Uber will also take a bite out of traditional car rental, as will hourly rental services like Maven. Maven is basically Uber without the driver, good for business travelers who just want to attend their meeting and go back to the hotel.  Business travelers I know will often choose Uber over Hertz, depending on the city.

“Millennials like having an easy process, but they hate commitment,” Bauer said. “I think the next step for leasing has to be no fixed term, or a different way of term.”

Here in Atlanta, we have two subscription car programs, Flexdrive and Clutch.  It is wonderful to live in the nexus of so much new-auto activity.  Flexdrive is a joint venture of Cox Automotive and Holman Auto Group.  You choose from a variety of vehicles, and your monthly subscription includes insurance, maintenance, and roadside assistance.

The average car payment in America is $500.  Depending on the figures you use for gas, insurance, and maintenance, your car costs at least $7 per hour of use.  This may sound fanciful, accounting for the car as a utility, but this is exactly the way a new generation of mobility providers look at it.  A monthly subscription of $500 is the price point advertised by Fair.  Zipcar and Maven hourly rates start at $8.

The chart above shows that car sales per capita have declined, in fits and starts, by about one in six over the last forty years.  This reflects trends like gradually increasing urbanization and longer-lived cars, which are minor worries for our industry.  Increasing utilization, through various forms of renting and sharing, has the potential to be a major worry.

Car Dealer Megatrends – Conclusion

This is the conclusion of my series on car dealer megatrends.  The first three articles covered the long running trend toward consolidation, steadily improving process maturity, and disruption from new technology.  Like all good megatrends, these three flow together, reinforcing each other to produce a sea change in the industry.  Consolidation means bigger groups with more money to spend on technology, and the scale to exploit improved procedures.

Big dealer groups crave stability, and repeatable successes.  In my trade, software development, we have a formal process maturity model.  The bottom rung is where your success depends on “heroes and luck.”  When you own 20 stores, you are less interested in one superstar killing the pay plan, and much more interested in a hundred guys making base hits.  If you are not clear on this, I recommend the movie version of Moneyball, featuring Brad Pitt as Billy Beane.

We’re making less per transaction, but we’re doing more transactions.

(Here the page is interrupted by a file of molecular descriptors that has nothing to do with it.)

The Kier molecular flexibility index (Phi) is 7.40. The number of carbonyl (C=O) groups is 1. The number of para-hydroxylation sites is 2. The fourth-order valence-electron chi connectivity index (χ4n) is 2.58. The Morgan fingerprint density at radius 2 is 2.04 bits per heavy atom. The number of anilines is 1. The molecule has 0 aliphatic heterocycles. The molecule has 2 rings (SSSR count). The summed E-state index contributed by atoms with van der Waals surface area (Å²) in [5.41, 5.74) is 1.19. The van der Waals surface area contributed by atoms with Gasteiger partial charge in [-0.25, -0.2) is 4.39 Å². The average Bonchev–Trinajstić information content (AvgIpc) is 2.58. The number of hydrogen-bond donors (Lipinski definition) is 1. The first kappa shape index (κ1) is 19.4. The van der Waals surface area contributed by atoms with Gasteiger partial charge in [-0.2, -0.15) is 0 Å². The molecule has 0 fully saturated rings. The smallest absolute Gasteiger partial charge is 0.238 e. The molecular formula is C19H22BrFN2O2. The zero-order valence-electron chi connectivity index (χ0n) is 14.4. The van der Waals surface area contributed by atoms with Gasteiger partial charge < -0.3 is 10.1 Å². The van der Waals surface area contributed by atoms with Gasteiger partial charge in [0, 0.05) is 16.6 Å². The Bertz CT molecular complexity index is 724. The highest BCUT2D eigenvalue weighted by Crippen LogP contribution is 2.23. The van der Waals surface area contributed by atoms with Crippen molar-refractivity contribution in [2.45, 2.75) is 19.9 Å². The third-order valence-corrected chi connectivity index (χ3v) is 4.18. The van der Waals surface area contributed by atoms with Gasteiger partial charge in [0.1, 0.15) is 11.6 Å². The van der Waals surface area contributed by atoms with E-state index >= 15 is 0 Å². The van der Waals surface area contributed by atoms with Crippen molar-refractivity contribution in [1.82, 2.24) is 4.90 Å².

I work mainly in F&I, but you can see the same general idea in the velocity method for new and used car sales.  That idea is margin compression.  The quote above is from Paragon Honda’s Brian Benstock and, last I checked, he was still hard at it.

The locus of high gross shifted from new cars to F&I, and then from finance to products.  Smart people tell me the 100% markup on products will soon be ended, either by competition or by the CFPB.  Today, when you read about the latest PVR record from Group 1 (or whomever) you will also read management downplaying expectations of further such records.

The executive, however, said the group’s F&I operations may have reached the peak in terms of PVR.

Dealership ROI is above 20% but, as you know, highly cyclical.  The stock market has been around 14% lately and, arguably, less volatile.  AutoNation has been chugging along at a steady 10%.  Investors will accept a lower return, in exchange for stability.

AutoNation was founded in the era of big box retail.  My colleague there, Scott Barrett, came from Blockbuster.  It was always our intention to remake auto retail in the image of Circuit City, which, by the way, was the parent of CarMax.

I spoke with an ex-AutoNation executive recently who told me that learning to live with margin compression is an explicit part of their strategy.  It is an iron law of economics that, in a free market, competition will drive margins toward zero.

Have a look at this NADA chart.  In five years, gross has been cut almost in half.  This is a breathtaking diminution, and then you go on the industry forums and find people bitching that vAuto has cut used car gross, and TrueCar has cut new car gross, and now some idiot proposes to cut F&I gross by putting VSC prices online.

Marv Eleazer has called this a race to the bottom, and he’s right, but this is not a race you can opt out of.  That’s not how competition works.  Think of it as a race run in Mexico City.  The smart dealers and big groups are already training to compete in the thin air of lower gross.